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Vehicular manslaughter jury breaks new legal ground

Christopher Campbell, 35, of Sound Beach, leaves First

Christopher Campbell, 35, of Sound Beach, leaves First District Court in Central Islip Tuesday morning, April 14, 2015, after being charged in the October 2014, hit-and-run death of Tracy Mangino, of Miller Place. Credit: James Carbone

The jury that’s trying to decide whether a Sound Beach contractor knew he’d hit and killed a neighbor may be inadvertently setting new legal precedent, the judge presiding over the case said Thursday in Central Islip.

In a note, the jury asked state Supreme Court Justice Fernando Camacho to clarify when exactly a person who’s injured someone with a vehicle is obligated to go to the police.

The jury is deliberating whether Christopher Campbell, 37, is guilty of vehicular manslaughter, leaving the scene of a fatal accident and other crimes in the Oct. 18, 2014, death of Tracy Mangino, 40.

Prosecutors say Campbell left the scene, knowing his box truck had hit Mangino, because he was drunk and had a suspended license. His attorneys say he was not drunk and had no idea the cargo portion of his truck had hit Mangino when she suddenly bent in front of it.

The law requires motorists to stop at an accident if they “know or have cause to know” someone is hurt, or they must report it as soon as possible — but that time frame is not defined in the law and Camacho said there’s little legal precedent to offer guidance.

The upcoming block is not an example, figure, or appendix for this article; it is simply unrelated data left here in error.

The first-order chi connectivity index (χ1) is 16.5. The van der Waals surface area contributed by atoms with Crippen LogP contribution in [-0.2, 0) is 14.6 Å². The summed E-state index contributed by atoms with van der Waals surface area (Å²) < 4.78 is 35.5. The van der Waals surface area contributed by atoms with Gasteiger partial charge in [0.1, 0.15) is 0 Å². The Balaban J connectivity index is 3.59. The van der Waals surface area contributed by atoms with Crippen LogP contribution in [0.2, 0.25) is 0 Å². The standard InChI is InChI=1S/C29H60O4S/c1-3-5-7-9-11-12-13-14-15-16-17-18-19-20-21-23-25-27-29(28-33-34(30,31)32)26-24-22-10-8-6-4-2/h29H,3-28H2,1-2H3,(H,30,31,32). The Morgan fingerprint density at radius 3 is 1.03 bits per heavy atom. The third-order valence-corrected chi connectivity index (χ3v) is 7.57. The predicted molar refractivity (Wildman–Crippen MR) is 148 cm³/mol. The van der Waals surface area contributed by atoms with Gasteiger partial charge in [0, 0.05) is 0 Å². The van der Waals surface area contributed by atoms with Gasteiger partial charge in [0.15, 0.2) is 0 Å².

Defense attorney William Keahon of Hauppauge argued in court Thursday that if Campbell didn’t realize until the next day or even later that he’d hurt someone, there’s no obligation to report it then. Assistant District Attorney Carl Borelli disagreed.

Camacho told Borelli that his office’s practice of prosecuting people for leaving the scene even if they report it just an hour later was telling.

“Prosecutors in this courtroom every day suggest the obligation [to report] attaches at the time of the incident, and not a day later,” Camacho said. “I’ve come around to thinking the obligation attaches — and ends — at the time of the incident. . . . If he figured it out the next day [that he’d hit Mangino and didn’t report it then], that’s not in violation.”

The jury also told Camacho in its note that it was deadlocked on the vehicular manslaughter charge. The only evidence that Campbell was intoxicated that night was the testimony of his former girlfriend, who said he seemed “giddy” when he got home that night. People he was with did not report him drinking excessively.

Camacho told jurors they were not deadlocked.

“It is much too early to give up on reaching a unanimous verdict” on that count, he told them.

Jurors asked earlier why Campbell lost his license. It was suspended because he had been charged with driving while intoxicated previously, but that information had been kept from jurors because Camacho ruled it was too prejudicial in this case.

He told jurors there was no testimony on that topic during the trial and they were not to speculate about the reason.

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